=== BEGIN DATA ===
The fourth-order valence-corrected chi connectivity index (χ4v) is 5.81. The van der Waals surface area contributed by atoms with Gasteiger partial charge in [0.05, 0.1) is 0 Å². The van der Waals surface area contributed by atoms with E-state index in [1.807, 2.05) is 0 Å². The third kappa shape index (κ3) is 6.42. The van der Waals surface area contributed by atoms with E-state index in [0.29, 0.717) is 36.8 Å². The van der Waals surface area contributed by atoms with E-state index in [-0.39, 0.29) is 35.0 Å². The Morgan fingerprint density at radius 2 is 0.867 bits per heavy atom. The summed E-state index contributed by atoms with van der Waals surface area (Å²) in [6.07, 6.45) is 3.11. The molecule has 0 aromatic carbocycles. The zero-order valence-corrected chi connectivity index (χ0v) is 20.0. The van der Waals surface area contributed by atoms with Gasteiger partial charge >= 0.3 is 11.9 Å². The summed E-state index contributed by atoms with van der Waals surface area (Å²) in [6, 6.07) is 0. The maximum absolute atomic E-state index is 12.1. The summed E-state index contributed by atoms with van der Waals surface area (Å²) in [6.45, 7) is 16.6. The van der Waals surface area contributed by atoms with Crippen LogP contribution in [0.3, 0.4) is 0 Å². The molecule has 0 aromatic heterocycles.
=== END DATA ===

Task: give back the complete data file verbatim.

The fourth-order valence-corrected chi connectivity index (χ4v) is 5.81. The van der Waals surface area contributed by atoms with Gasteiger partial charge in [0.05, 0.1) is 0 Å². The van der Waals surface area contributed by atoms with E-state index in [1.807, 2.05) is 0 Å². The third kappa shape index (κ3) is 6.42. The van der Waals surface area contributed by atoms with E-state index in [0.29, 0.717) is 36.8 Å². The van der Waals surface area contributed by atoms with E-state index in [-0.39, 0.29) is 35.0 Å². The Morgan fingerprint density at radius 2 is 0.867 bits per heavy atom. The summed E-state index contributed by atoms with van der Waals surface area (Å²) in [6.07, 6.45) is 3.11. The molecule has 0 aromatic carbocycles. The zero-order valence-corrected chi connectivity index (χ0v) is 20.0. The van der Waals surface area contributed by atoms with Gasteiger partial charge >= 0.3 is 11.9 Å². The summed E-state index contributed by atoms with van der Waals surface area (Å²) in [6, 6.07) is 0. The maximum absolute atomic E-state index is 12.1. The summed E-state index contributed by atoms with van der Waals surface area (Å²) in [6.45, 7) is 16.6. The van der Waals surface area contributed by atoms with Crippen LogP contribution in [0.3, 0.4) is 0 Å². The molecule has 0 aromatic heterocycles.